The path to this book was one of discovery, chance and circumstance. My initial thoughts for the idea grew, quite simply, from noticing a complexity and depth that was communicated by several of my images, These images were nothing more than photographs of interesting shop windows. I found that, in these images, the juxtaposition of the subject and the reflected background established a 'dialogue', one that created image layers. This, of course, was based purely on the phenomenon of 'bounced' light, the common notion when considering the idea of reflection.
With time and growing interest, I realized that the idea of reflection, by definition, encompasses several concepts. Three of these, specular, mathematical and contemplative comprise the images and sections of this book. One interesting aspect of the photos is that many do not adhere precisely to the conceptual definition. They tend to bend or violate the rules yet maintain the 'spirit' of the classification. Either by chance or through image enhancement, the desired results were achieved. In the end, not only the idea of reflection, but the interpretation of many of these images, while purely subjective, can be considered ambiguous, or capable of being understood in two or more possible ways. Thus the origin of the book's title.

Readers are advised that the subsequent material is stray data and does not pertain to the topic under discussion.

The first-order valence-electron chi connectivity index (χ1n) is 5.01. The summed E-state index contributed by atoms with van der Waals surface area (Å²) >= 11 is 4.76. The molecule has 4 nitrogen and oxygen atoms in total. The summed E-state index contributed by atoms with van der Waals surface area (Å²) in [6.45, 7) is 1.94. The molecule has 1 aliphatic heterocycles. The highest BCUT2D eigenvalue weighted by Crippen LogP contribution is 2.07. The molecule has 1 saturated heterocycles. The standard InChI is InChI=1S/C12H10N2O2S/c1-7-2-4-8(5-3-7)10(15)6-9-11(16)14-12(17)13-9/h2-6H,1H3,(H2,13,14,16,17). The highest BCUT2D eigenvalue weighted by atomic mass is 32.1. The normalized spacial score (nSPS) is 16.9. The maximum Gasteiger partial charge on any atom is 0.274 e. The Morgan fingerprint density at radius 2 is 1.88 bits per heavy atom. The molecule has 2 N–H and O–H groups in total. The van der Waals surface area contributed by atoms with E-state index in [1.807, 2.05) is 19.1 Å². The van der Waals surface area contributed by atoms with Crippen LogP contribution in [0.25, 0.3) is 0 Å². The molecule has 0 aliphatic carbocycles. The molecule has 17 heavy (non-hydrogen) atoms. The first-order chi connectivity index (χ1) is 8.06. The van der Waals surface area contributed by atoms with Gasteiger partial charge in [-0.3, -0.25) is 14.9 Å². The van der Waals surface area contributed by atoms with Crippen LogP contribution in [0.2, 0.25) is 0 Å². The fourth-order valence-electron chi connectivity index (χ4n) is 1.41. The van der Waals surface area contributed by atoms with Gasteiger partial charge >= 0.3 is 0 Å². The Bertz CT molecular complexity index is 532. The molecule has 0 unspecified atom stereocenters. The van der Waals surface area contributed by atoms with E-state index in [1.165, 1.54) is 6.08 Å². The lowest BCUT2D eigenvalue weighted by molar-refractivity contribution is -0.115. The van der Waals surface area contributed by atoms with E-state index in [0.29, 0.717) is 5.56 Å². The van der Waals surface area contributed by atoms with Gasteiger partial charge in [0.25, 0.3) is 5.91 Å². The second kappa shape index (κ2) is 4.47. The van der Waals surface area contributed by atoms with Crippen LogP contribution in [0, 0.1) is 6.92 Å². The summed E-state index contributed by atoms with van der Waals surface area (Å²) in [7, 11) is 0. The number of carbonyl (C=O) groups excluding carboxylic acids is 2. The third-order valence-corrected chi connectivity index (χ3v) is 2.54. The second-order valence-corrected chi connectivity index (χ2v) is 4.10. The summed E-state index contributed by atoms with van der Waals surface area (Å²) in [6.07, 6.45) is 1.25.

The photographs were shot during visits to such places as Tuscany, England, the Caribbean, the Southwest, New England and others. At the beginning of each section you will find brief explanations of each concept which are meant to aid in understanding the why and the how each image 'fits'. Finally, this is a work in progress. There remains much more to be discovered and developed around this idea. Unlimited opportunities to capture such 'moments' present themselves each day. My expectation is to continue to document and enjoy each opportunity.
Allan Syphers was educated as an architect at Cornell University and has practiced for over thirty years. During the last ten years, that background has been instrumental in cultivating his awareness of the photographic opportunities that surround us in both the built and natural landscapes.